Young Pro Bono Barrister of the Year

Winner: Daniel Grütters (One Pump Court Chambers) Call 2017

As I believe is not uncommon, I moved to the Bar in my thirties after having worked in a variety of other roles. In those positions, my focus was predominantly on (public) international law, which – while interesting – is often an elusive area of law with a dearth of enforcement. What attracted me to a career at the (public law) Bar was the potential of dealing with similarly interesting cases while helping to achieve concrete results for my clients.

For me, that potential has been actualised. In my housing practice, clients either get to keep their home or are given one. In my immigration practice, clients either get to stay in a safe place or are reunited with their families in one. In my civil liberties and human rights practice, clients who have been wronged by the State are granted respite and compensation. I feel very privileged to play a small part in this work and, along the way, to get to make interesting legal arguments and grapple with complex and oft evolving law.

Another reason I was attracted to a career at the self-employed Bar was the freedom this gives to choose the type of work one wants to do. This is why started taking on pro bono cases as soon as I received my practising certificate. In fact, my first hearing on my first day of my second six was a pro bono immigration bail application for BiD (Bail for Immigration Detainees).

In this regard, I am very lucky to be at One Pump Court. Chambers’ ethos aligns with mine and everyone here is supportive of pro bono work. Indeed, several of my larger pro bono projects have come through colleagues in chambers. This means it is easy to take on pro bono work and it seamlessly integrates into my practice.

What has been especially rewarding has been the opportunity to volunteer with and do pro bono work through the Muslim Lawyers Action Group (MLAG). Established by Sultana Tafadar QC, the group aims to be the go-to legal support base for the UK Muslim community and a leading voice in promoting equality and justice across the legal profession.

My involvement with MLAG has enabled me to advise and advocate for vulnerable and disadvantaged individuals and families facing discrimination. It meant a lot to me that the Bar Council recognised this work with MLAG in particular.

I cannot encourage barristers strongly enough to take on pro bono work. Even if you cannot afford to invest much time, even an hour here or there – for example, to review or amend particulars of claim – can have a significant positive impact on an unrepresented person. I also think that the privilege of belonging to such an exclusive profession should be used to benefit those unable to pay for our services. Of course, in an ideal society no one should be left without representation but sadly there are gaps and it does fall to our goodwill sometimes to plug those gaps where we can.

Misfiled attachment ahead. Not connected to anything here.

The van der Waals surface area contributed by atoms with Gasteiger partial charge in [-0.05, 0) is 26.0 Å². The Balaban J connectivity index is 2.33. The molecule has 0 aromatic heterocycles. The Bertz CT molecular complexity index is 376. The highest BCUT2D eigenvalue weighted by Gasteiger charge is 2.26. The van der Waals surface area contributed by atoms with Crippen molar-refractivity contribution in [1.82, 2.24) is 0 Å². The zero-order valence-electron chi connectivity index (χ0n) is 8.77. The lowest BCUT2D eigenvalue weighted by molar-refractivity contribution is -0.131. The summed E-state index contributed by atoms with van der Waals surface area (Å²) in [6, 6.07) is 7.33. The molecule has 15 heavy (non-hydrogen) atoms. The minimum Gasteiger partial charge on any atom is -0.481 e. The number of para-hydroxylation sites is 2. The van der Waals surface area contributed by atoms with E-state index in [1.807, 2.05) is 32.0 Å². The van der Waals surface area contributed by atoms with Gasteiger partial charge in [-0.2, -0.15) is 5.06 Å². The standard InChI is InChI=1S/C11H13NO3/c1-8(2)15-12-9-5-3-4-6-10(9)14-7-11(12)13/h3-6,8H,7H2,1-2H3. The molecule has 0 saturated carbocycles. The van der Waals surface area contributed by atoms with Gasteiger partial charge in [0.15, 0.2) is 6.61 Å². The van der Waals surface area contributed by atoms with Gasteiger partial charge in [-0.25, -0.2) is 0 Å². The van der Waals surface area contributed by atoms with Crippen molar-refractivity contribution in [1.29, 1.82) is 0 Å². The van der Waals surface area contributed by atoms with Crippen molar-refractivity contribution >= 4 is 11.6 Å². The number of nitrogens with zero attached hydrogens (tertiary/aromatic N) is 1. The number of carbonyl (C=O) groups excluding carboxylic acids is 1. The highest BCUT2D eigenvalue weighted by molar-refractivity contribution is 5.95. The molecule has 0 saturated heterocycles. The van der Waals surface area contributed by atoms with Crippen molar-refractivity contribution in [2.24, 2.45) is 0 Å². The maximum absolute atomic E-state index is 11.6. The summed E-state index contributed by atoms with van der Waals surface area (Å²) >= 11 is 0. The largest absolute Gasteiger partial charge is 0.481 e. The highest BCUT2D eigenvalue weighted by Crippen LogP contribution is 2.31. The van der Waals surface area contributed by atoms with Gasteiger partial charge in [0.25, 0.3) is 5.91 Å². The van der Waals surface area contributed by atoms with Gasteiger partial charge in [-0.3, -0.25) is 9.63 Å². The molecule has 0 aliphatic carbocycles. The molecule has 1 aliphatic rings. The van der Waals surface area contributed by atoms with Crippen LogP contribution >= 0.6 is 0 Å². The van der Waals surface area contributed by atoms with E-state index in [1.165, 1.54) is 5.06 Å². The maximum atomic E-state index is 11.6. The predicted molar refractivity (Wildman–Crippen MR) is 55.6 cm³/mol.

Junior Pro Bono Barrister of the Year

Winner: Sarah Abram (Brick Court) Call 2006; to be appointed QC in 2022

Special mentions: Samina Iqbal (Goldsmith Chambers) and Grainne Mellon (Garden Court Chambers)

I practise mainly in the areas of competition and commercial law, at Brick Court Chambers. I wanted to specialise in an area that would enable me to use my language skills (French and German) so competition and commercial law, with their international emphasis, were an obvious choice.

I’m still amazed by how lucky I’ve been to fall into this profession. I knew from hours spent dissecting knotty issues in the pub with mates that I was likely to enjoy doing oral advocacy – which is much the same, minus the beer. The biggest bonus of the job has been collaborating with incredibly committed colleagues in teams on large cases; everyone brings their own strengths and the whole is always greater than the sum of the parts.

Pro bono work has been an important part of my professional life from the start. In fact, my very first case was a pro bono case, acting for a client in the Croydon Employment Tribunal through FRU (Free Representation Unit) when I was doing the Bar Vocational Course. I was representing the claimant in an unfair dismissal claim involving a total absence of proper process. After a two-day trial, we won and he was awarded £6,000. It’s still one of the victories of which I’m most proud in my career.

On the other hand, the best thing about doing pro bono cases is often nothing to do with winning or losing, but feeling that you’ve helped give the client a sense that someone is there to support them and fight their corner. For example, in an immigration case I did a few years ago, the stakes were incredibly high for the client, who was at risk of being returned against their will to their country of origin, with their spouse and young children. We lost the case but, although I was really sorry about the outcome, I still hoped that it had been helpful for the client to have someone to guide them through the court process and explain what was going on.